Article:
The story has our crew on a rescue mission to a crashed space station. They're supposed to be looking for survivors, which is strange considering that anytime they see anything unexpected they all panic and shoot it with lasers.


Pretty soon, Private Cos (Jack Blessing) splits off the group to check a dark corridor on his own. He is quickly dispatched by a very strange creature that we can only see a little of, but which apparently has one of each sort of limb imaginable. We see a tentacle, a couple of different kinds of crab pincer-like things, a hooked claw, etc.


Alluma (Erin Moran), the crew's resident psychic, senses some sort of distress signal coming from a spooky pyramid nearby, so the rest of the crew heads that way.


The crew splits into two groups, both ascending the pyramid from different angles. Commander Ilvar starts acting strange, then stops his group to go explore a hole...

and is immediately devoured by space-leeches.
( Video )

The commander's death leads the busty blonde, Dameia (Taaffe O'Connell), to announce "Ugh... I hate worms."


This turns out to be pretty much her only character development, in part because it's foreshadowing her own end. From here on, that's pretty much how most of the characters are treated.

Next up, Quuhod (Sid Haig) breaks his crystalline Krull blades while using them to prop open a giant door and, when offered a laser gun like everyone else, replies "I live and die by the crystals!" Of course immediately afterwards, Quuhod's left alone to guard the door. His crystal blade reconstitutes itself, but then breaks again when he picks it up. This sends a large shard into his arm, which then starts working it's way upward towards his torso.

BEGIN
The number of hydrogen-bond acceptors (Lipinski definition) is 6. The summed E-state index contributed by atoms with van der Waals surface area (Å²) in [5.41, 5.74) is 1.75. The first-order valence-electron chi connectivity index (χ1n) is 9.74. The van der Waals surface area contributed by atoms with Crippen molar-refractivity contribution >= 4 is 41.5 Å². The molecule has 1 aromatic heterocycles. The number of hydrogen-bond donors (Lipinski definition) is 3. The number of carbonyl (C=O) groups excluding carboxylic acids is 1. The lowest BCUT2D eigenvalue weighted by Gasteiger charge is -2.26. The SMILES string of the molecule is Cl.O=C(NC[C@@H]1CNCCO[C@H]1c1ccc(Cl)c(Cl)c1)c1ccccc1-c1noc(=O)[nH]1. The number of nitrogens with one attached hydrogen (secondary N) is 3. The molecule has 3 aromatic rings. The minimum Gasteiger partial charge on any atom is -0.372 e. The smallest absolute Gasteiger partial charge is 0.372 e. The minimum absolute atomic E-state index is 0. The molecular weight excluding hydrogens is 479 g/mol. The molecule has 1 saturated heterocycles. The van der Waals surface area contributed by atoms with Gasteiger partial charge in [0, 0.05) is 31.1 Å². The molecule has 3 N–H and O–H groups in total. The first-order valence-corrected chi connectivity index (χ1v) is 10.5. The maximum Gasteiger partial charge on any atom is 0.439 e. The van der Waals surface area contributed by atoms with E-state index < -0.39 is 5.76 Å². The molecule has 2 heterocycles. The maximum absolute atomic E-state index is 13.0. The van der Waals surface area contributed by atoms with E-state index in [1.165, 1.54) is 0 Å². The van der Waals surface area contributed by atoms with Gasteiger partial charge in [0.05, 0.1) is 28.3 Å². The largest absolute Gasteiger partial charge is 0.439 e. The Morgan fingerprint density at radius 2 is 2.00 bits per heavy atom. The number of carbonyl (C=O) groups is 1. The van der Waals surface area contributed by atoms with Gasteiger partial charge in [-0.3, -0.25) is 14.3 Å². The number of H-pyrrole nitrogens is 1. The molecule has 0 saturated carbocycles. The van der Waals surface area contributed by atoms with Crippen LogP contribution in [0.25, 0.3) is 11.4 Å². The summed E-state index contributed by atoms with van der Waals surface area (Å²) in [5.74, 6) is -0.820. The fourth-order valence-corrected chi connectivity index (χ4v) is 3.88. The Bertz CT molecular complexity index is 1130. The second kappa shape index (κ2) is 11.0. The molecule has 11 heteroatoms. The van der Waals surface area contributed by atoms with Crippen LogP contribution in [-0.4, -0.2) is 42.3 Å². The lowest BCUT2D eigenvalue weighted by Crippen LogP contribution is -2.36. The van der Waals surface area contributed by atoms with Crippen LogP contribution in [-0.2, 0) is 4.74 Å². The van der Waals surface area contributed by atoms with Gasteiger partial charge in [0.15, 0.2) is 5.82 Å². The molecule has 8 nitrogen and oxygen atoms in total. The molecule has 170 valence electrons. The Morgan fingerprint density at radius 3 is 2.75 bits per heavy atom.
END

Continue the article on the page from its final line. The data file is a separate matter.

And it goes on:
( Video )

Quuhod quickly concludes that his best bet is to cut off the arm altogether, so he does just that. Unfortunately for him, it falls to the ground next to his other blade, which it immediate tosses into his chest to kill him.

By this point Dameia has decided to go back to the door to check on Quuhod. When she arrives, she finds his body, and while burning it with spacefire startles herself by nearly stepping on his disembodied arm which is now covered in spacemaggots (just in case we'd already forgotten her thoughts on "worms").


She starts lasering that arm into ash too, along with the maggots, only she ends up missing one.

It limps off and retreats to plan its revenge.

Dameia, rather than returning to her group at this point, wonders further away on her own, so we know she can't have long left. What we don't know is that the maggot is back already, and this time it's a giant rape caterpillar.


She wonders back into the doorway and basically just backs into the thing. In a matter of seconds it's managed to rip off and/or dissolve her clothing. The worm has its way with her for quite a while, then leaves her on the floor covered in rapeworm slime.

( Video )

Afterwards we jump back to Ranger (Robert Englund). Strangely enough, while exploring alone he runs into an evil version of himself.

Here we get to see a young, pre-Nightmare Englund developing his trademark sneer.